Wednesday, July 20, 2005

Summer Book Review:

No, it's not about that little weirdo with the round glasses-but it is written by 2 adults, 1 of whom wears glasses. While the rest of America spent the weekend fulfilling their Harry Potter addiction I spent the weekend reading Freakonomics.

I was hesitant to buy it since I figured a book by an economist was not going to be something that I could tolerate no matter how interesting Jon Stewart said it was. Granted, how many books by economists make it on the NY Times best seller list, but come on…Harry Potter sold a record number of books this weekend so it's not like that's an "elite" club or anything.

If you haven’t figured it out yet I’m not really a Harry Potter fan. While this might not be fair since I haven’t actually read any of the books I refuse to think children’s books can actually be that interesting-plus I saw a couple of the movies and I wasn’t that impressed.

Please spare me the “Harry Potter books are amazing” backlash-please spend your time reading a book where you might actually learn something other then how:

  1. To play that game on the broom sticks
  2. How to talk to a snake

(Yes I am suggesting you actually learn something you can use in the real world)…But really I don’t care if you spend your time reading another chapter in the Harry Potter book, just don’t lecture me about how great it is…I reserve my forum for my causes and prefer to lecture on how great Freakonomics is.

So in case some of you are concerned you won’t enjoy a book written by an economist (Steven D. Levitt) and a journalist (Stephen J. Dubner) I’ve enclosed a link to the introduction-so you can find out it is a well written, yet easy read.

The two have such a great sense of humor in addressing their unconventional topics. They even go so far as to warn not to trust economists and journalists as they tend to serve their own interests. The chapters are entitled:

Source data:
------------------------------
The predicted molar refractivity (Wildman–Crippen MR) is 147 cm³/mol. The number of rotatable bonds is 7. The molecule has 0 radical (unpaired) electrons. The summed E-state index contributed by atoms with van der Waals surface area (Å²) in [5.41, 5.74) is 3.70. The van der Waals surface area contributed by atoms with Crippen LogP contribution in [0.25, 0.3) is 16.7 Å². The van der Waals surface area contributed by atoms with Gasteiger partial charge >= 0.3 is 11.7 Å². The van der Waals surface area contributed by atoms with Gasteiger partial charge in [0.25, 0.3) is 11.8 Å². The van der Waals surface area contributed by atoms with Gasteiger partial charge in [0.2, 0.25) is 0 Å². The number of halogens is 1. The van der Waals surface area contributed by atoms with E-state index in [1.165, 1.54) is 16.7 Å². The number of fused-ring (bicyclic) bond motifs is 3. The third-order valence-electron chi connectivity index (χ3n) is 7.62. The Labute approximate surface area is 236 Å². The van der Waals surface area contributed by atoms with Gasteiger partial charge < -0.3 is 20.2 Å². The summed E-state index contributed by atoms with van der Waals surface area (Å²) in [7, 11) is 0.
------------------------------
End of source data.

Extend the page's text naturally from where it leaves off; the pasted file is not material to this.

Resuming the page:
1. What do Schoolteachers and Sumo Wrestlers Have in Common? (How educational programs which force schools to test children as a means of testing teachers lead to teacher forgery of those tests and how Sumo wrestlers might not be as legitimate as everyone seems to think they are-GASP, Japanese wrestling and American wresting are fake?)
  2. How is the Ku Klux Klan Like a group of Real Estate Agents? (How Real Estate agents might not have your best interests at heart and how Stetson Kennedy did more to bring down the KKK then anyone else in American history by making their passwords a joke).
  3. Why Do Drug Dealers Still Live with Their Moms? (The interworkings of a Chicago crack gang and the true money distribution).
  4. Where Have All the Criminals gone? (This is where they analyze how Roe v. Wade led to the greatest drop in crime in America History-and my personal favorite chapter, however the one on drug dealers is a close second).
  5. What Makes a Perfect Parent? (How parents poorly evaluate risks-like which is more dangerous a gun or a swimming pool?)
  6. Perfect Parenting, Part II or: Would a Roshanda by Any Other Name Smell as Sweet (Does the name parents give their child really effect their long terms career possibilities).

While not the typical topics you expect an economist to tackle it’s really all about analyzing data so why couldn’t an economist delve into these topics. The shocking part is that the 2 have hard evidence to back up their claims by using control groups within populations. I'd be lying if I didn't tell you I found it fascinating.

The discussion on how legalized abortion led to the greatest crime drop in American history at a time when all the experts were predicting that crime would explode and there would be a “bloodbath” in the streets was particularly interesting. The pair are unconcerned how either side of the political spectrum feels about their book (their theory on abortion is not exactly favored by either side), this unabashed honesty truly makes the book. The 2 tackle unpopular and controversial topics without caution-a rarity in our politically correct world. I don’t have the energy to summarize my favorite chapter right now-but look for a post soon in which I attempt to present their arguments and probably will do a poor job.

Note: This is actually the 2nd book I've read this summer. The first was Drinking by Caroline Knapp-while excellent I didn't feel the need to push it to everyone I know. (Yes I realize it's lame I've had 2 months and I've only read 2 books but I'm working on it)

So now I'm out of Summer reading and looking for suggestions for other choices, feedback welcome and appreciated.


midwest_hick said...

lol...While I'm not sure I'd enjoy a book on economics.....I'm sure I wouldn't enjoy a Harry Potter book.

Elle Woods said...

It's not on economics, thats the beautiful part. There is not one mention of supply and demand or anything of that sort in this entire book.